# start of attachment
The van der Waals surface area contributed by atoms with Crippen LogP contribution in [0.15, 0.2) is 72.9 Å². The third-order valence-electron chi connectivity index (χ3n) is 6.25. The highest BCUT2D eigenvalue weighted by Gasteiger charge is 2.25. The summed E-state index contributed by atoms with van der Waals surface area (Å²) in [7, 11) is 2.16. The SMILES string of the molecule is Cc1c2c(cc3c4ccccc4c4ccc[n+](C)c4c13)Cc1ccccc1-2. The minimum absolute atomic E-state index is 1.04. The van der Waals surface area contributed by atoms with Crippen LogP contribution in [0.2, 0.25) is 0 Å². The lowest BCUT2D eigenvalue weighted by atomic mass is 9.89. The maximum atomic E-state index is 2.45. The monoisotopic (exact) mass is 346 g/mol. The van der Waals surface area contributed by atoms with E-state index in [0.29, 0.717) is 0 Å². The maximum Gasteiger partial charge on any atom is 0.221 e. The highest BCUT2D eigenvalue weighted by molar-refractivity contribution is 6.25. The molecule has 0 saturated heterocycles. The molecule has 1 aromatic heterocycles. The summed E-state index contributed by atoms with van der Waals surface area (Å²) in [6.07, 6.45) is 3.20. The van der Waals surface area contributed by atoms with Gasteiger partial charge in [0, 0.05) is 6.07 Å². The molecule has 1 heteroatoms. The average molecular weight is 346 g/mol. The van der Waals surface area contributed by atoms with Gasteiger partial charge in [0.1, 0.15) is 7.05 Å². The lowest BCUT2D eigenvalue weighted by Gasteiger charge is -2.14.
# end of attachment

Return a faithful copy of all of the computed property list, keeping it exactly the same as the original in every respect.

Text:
The van der Waals surface area contributed by atoms with Crippen LogP contribution in [0.15, 0.2) is 72.9 Å². The third-order valence-electron chi connectivity index (χ3n) is 6.25. The highest BCUT2D eigenvalue weighted by Gasteiger charge is 2.25. The summed E-state index contributed by atoms with van der Waals surface area (Å²) in [7, 11) is 2.16. The SMILES string of the molecule is Cc1c2c(cc3c4ccccc4c4ccc[n+](C)c4c13)Cc1ccccc1-2. The minimum absolute atomic E-state index is 1.04. The van der Waals surface area contributed by atoms with Crippen LogP contribution in [0.2, 0.25) is 0 Å². The lowest BCUT2D eigenvalue weighted by atomic mass is 9.89. The maximum atomic E-state index is 2.45. The monoisotopic (exact) mass is 346 g/mol. The van der Waals surface area contributed by atoms with E-state index in [0.29, 0.717) is 0 Å². The maximum Gasteiger partial charge on any atom is 0.221 e. The highest BCUT2D eigenvalue weighted by molar-refractivity contribution is 6.25. The molecule has 0 saturated heterocycles. The molecule has 1 aromatic heterocycles. The summed E-state index contributed by atoms with van der Waals surface area (Å²) in [6.07, 6.45) is 3.20. The van der Waals surface area contributed by atoms with Gasteiger partial charge in [0, 0.05) is 6.07 Å². The molecule has 1 heteroatoms. The average molecular weight is 346 g/mol. The van der Waals surface area contributed by atoms with Gasteiger partial charge in [0.1, 0.15) is 7.05 Å². The lowest BCUT2D eigenvalue weighted by Gasteiger charge is -2.14.